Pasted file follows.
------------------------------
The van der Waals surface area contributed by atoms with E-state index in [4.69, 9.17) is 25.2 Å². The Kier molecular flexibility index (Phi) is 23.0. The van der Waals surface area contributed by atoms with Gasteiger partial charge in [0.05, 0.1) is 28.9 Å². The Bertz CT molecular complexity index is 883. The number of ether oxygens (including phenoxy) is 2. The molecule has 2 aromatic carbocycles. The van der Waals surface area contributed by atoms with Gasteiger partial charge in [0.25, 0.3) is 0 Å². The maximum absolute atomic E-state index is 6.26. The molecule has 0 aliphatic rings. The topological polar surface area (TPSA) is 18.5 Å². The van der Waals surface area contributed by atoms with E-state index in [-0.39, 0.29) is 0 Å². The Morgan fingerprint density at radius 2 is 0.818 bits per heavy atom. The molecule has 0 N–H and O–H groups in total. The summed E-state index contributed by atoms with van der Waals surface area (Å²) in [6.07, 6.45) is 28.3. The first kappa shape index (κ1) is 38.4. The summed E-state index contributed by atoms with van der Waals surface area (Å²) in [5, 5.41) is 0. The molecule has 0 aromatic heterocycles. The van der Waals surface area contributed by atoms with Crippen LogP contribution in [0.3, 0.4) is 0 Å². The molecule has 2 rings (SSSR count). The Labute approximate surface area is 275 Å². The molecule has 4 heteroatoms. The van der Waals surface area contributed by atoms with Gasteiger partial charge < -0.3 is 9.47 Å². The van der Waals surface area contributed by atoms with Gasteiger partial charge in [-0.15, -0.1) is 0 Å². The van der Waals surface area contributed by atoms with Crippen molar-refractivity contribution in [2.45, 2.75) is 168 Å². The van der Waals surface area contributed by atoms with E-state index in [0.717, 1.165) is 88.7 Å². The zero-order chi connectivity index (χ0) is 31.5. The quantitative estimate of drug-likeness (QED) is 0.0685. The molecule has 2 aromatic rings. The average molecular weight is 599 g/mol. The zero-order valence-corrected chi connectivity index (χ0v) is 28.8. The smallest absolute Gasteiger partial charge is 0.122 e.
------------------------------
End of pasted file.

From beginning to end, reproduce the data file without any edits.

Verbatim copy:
The van der Waals surface area contributed by atoms with E-state index in [4.69, 9.17) is 25.2 Å². The Kier molecular flexibility index (Phi) is 23.0. The van der Waals surface area contributed by atoms with Gasteiger partial charge in [0.05, 0.1) is 28.9 Å². The Bertz CT molecular complexity index is 883. The number of ether oxygens (including phenoxy) is 2. The molecule has 2 aromatic carbocycles. The van der Waals surface area contributed by atoms with Gasteiger partial charge in [0.25, 0.3) is 0 Å². The maximum absolute atomic E-state index is 6.26. The molecule has 0 aliphatic rings. The topological polar surface area (TPSA) is 18.5 Å². The van der Waals surface area contributed by atoms with E-state index in [-0.39, 0.29) is 0 Å². The Morgan fingerprint density at radius 2 is 0.818 bits per heavy atom. The molecule has 0 N–H and O–H groups in total. The summed E-state index contributed by atoms with van der Waals surface area (Å²) in [6.07, 6.45) is 28.3. The first kappa shape index (κ1) is 38.4. The summed E-state index contributed by atoms with van der Waals surface area (Å²) in [5, 5.41) is 0. The molecule has 0 aromatic heterocycles. The van der Waals surface area contributed by atoms with Crippen LogP contribution in [0.3, 0.4) is 0 Å². The molecule has 2 rings (SSSR count). The Labute approximate surface area is 275 Å². The molecule has 4 heteroatoms. The van der Waals surface area contributed by atoms with Gasteiger partial charge < -0.3 is 9.47 Å². The van der Waals surface area contributed by atoms with Gasteiger partial charge in [-0.15, -0.1) is 0 Å². The van der Waals surface area contributed by atoms with Crippen molar-refractivity contribution in [2.45, 2.75) is 168 Å². The van der Waals surface area contributed by atoms with E-state index in [0.717, 1.165) is 88.7 Å². The zero-order chi connectivity index (χ0) is 31.5. The quantitative estimate of drug-likeness (QED) is 0.0685. The molecule has 2 aromatic rings. The average molecular weight is 599 g/mol. The zero-order valence-corrected chi connectivity index (χ0v) is 28.8. The smallest absolute Gasteiger partial charge is 0.122 e.